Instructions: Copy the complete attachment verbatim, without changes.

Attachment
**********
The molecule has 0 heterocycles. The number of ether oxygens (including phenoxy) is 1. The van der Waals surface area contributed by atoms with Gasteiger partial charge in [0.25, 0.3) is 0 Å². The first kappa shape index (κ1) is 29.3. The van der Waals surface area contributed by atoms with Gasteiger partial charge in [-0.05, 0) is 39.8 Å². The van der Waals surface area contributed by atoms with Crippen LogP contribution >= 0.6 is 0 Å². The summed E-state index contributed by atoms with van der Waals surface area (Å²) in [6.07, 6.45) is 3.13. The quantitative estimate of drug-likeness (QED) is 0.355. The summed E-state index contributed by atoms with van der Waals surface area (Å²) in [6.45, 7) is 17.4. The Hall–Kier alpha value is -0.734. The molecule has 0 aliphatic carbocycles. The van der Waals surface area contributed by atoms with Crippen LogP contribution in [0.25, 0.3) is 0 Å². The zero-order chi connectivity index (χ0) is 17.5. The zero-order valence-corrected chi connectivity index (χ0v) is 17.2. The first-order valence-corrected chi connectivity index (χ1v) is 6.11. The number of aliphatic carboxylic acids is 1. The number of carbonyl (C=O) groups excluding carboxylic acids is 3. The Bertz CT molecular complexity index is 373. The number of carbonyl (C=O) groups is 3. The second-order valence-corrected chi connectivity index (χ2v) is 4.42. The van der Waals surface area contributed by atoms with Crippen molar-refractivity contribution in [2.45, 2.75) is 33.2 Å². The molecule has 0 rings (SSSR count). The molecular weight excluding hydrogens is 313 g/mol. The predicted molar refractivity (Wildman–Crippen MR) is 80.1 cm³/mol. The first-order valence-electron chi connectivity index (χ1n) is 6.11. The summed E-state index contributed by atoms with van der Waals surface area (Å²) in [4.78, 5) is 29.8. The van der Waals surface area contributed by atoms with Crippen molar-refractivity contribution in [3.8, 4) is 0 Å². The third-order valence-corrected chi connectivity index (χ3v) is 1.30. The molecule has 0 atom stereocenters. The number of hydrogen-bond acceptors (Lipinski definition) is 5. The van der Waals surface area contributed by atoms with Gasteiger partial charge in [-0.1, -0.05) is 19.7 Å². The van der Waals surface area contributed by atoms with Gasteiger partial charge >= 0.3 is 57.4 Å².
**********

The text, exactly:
The molecule has 0 heterocycles. The number of ether oxygens (including phenoxy) is 1. The van der Waals surface area contributed by atoms with Gasteiger partial charge in [0.25, 0.3) is 0 Å². The first kappa shape index (κ1) is 29.3. The van der Waals surface area contributed by atoms with Gasteiger partial charge in [-0.05, 0) is 39.8 Å². The van der Waals surface area contributed by atoms with Crippen LogP contribution >= 0.6 is 0 Å². The summed E-state index contributed by atoms with van der Waals surface area (Å²) in [6.07, 6.45) is 3.13. The quantitative estimate of drug-likeness (QED) is 0.355. The summed E-state index contributed by atoms with van der Waals surface area (Å²) in [6.45, 7) is 17.4. The Hall–Kier alpha value is -0.734. The molecule has 0 aliphatic carbocycles. The van der Waals surface area contributed by atoms with Crippen LogP contribution in [0.25, 0.3) is 0 Å². The zero-order chi connectivity index (χ0) is 17.5. The zero-order valence-corrected chi connectivity index (χ0v) is 17.2. The first-order valence-corrected chi connectivity index (χ1v) is 6.11. The number of aliphatic carboxylic acids is 1. The number of carbonyl (C=O) groups excluding carboxylic acids is 3. The Bertz CT molecular complexity index is 373. The number of carbonyl (C=O) groups is 3. The second-order valence-corrected chi connectivity index (χ2v) is 4.42. The van der Waals surface area contributed by atoms with Crippen molar-refractivity contribution in [2.45, 2.75) is 33.2 Å². The molecule has 0 rings (SSSR count). The molecular weight excluding hydrogens is 313 g/mol. The predicted molar refractivity (Wildman–Crippen MR) is 80.1 cm³/mol. The first-order valence-electron chi connectivity index (χ1n) is 6.11. The summed E-state index contributed by atoms with van der Waals surface area (Å²) in [4.78, 5) is 29.8. The van der Waals surface area contributed by atoms with Crippen molar-refractivity contribution in [3.8, 4) is 0 Å². The third-order valence-corrected chi connectivity index (χ3v) is 1.30. The molecule has 0 atom stereocenters. The number of hydrogen-bond acceptors (Lipinski definition) is 5. The van der Waals surface area contributed by atoms with Gasteiger partial charge in [-0.1, -0.05) is 19.7 Å². The van der Waals surface area contributed by atoms with Gasteiger partial charge >= 0.3 is 57.4 Å².